Jasmine Jiwani kneels at her husband’s gravestone at a cemetery in Lawrenceville, Georgia. She never thought—coming to America from East Africa a decade ago—that one day she would have to mourn alone.
Jiwani is part of Atlanta’s large Ismaili Muslim community, which believes in the power of communal prayer to worship and heal. Covid restrictions prevented the community from gathering for the funeral of her husband, who died of Covid.
In the latest episode of A Better Life?, Producer Zulekha Nathoo reports on how the pandemic has created unique challenges for Jiwani and other Ismaili Muslims.
At the age of 34, Jasmine Jiwani never expected to be a widow.
“It’s been a year but still, it’s hard for me,” says the mother-of-two, laying single stem roses in a neat line on the grave of her husband in Lawrenceville, Georgia.
Despite taking precautions such as wearing a mask and staying close to home, Jiwani’s husband, Asif Parbatani, contracted Covid-19 in the summer of 2020. At that time, infections were rising in many parts of the U.S. and no one knew when a vaccine might arrive. Parbatani died after battling the virus for five weeks in the hospital. During that time Jiwani was only allowed to see him once — on his deathbed.
“They allowed us only one day and one time that you can come and visit him,” says Jiwani.
Losing a loved one to Covid is painful enough, but the restricted goodbyes, rapid funerals and lack of collective comfort from relatives left many families unable to properly grieve.
Jiwani turned to her faith group for support, the Ismaili Muslim community in Atlanta.
Thousands of Ismaili Muslims live in the area and have established places of worship not just in Georgia but across the U.S. Many began immigrating to North America from Asia and Africa in the 1970s, often to escape political conflicts, persecution and poverty. Shia Imami Ismaili Muslims worldwide are guided by an Imam, His Highness the Aga Khan.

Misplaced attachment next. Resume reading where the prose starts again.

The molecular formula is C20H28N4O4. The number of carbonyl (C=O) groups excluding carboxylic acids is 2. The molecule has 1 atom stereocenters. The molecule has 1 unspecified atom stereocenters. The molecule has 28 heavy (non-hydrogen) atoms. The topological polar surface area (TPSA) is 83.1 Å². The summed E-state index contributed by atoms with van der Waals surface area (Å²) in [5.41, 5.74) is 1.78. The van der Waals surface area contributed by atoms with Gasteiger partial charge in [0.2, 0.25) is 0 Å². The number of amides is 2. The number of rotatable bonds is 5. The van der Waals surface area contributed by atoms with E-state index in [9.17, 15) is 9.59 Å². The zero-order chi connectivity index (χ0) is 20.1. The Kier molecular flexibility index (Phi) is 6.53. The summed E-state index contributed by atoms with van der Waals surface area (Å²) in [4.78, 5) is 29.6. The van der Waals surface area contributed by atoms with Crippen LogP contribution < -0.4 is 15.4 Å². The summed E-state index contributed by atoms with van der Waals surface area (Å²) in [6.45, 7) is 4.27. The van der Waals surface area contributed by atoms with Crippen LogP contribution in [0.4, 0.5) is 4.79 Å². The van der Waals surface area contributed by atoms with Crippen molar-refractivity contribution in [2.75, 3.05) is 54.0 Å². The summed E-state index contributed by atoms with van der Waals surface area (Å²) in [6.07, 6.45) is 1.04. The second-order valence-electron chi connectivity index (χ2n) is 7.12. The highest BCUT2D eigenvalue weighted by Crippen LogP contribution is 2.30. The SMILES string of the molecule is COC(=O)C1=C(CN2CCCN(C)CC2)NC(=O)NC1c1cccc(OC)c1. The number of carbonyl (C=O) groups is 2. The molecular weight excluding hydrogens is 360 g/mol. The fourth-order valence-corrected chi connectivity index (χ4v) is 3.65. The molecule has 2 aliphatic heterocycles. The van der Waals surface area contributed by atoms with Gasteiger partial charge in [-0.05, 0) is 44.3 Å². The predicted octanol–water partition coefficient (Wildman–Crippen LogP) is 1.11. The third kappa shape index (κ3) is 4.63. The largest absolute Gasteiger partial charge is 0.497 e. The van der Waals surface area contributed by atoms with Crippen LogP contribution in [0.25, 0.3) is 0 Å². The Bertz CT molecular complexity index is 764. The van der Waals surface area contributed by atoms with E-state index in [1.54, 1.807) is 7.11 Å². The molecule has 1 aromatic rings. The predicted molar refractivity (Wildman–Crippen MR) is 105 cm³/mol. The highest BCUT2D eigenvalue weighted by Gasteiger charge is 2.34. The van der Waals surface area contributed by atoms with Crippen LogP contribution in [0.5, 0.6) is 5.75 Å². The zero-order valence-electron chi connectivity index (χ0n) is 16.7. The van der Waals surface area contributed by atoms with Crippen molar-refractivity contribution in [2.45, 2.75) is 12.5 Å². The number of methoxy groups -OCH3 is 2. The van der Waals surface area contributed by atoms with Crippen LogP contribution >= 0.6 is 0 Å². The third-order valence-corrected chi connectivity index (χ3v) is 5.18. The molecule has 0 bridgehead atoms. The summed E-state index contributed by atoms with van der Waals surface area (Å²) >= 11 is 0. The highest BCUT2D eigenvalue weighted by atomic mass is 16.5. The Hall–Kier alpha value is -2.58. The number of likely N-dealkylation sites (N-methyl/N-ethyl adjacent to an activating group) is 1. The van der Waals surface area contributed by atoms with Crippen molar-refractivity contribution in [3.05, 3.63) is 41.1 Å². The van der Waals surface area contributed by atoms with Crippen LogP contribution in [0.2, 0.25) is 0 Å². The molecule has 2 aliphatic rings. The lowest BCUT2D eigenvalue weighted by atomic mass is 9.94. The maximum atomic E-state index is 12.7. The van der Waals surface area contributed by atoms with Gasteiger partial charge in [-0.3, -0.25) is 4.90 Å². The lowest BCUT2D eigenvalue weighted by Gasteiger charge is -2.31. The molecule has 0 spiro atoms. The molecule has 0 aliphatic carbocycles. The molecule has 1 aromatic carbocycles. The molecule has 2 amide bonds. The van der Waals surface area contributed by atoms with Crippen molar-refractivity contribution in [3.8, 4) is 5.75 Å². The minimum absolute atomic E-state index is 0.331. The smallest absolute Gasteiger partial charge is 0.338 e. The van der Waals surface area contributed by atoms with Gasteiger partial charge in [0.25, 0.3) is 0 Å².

As restrictions tightened across the country to prevent further spread of the disease, the community found itself trying to balance both the physical and mental health needs of its followers.
“Our faith is one that allows for not only spiritual contemplation, but the opportunity to come together and to communicate, to support one another,” said Behnoosh Momin, a volunteer member of the Ismaili Council’s leadership team covering the southeastern United States. “To not have that was definitely a challenge.”
“In the Ismaili community and actually in the Islamic faith, we are encouraged to go to funerals. Even if you don’t know the person, the fact that there is a funeral you are encouraged to go because there is sawaab in it,” says Dr. Gulshan Harjee, an Atlanta-based physician and member of the Ismaili faith.
In Islam, sawaab means spiritual reward for having done a good deed.
Among Ismaili Muslims, the vulnerability of members, particularly seniors and lower-income families, became a big concern. The community organized blood drives, sewed masks for health care workers, and set up vaccination clinics. Perhaps most importantly, it was quiet acts of kindness that helped people face the days after tragedy.
“One thing I did do is I got on FaceTime with them. And I told them I’m speaking to you not as your doctor, but I’m speaking to you as a friend,” Dr. Harjee said. Having faced unimaginable grief herself when she lost her own husband in a 1999 mass shooting, Dr. Harjee became a go-to member of the Ismaili community for an empathetic ear.
Jiwani knows she’s not alone because of support she has received from her community and people like Dr. Harjee. But in those quiet moments, like at the cemetery, Jiwani says she worries constantly about her children’s future and how she’ll face it as a single parent.
“We came here (to the U.S.) for fulfilling our dreams, our future life,” she says. “But when these things happen, then we regret that why did we came(sic) here.”
Feet in 2 Worlds is supported by The Ford Foundation, the David and Katherine Moore Family Foundation, an anonymous donor and readers like you.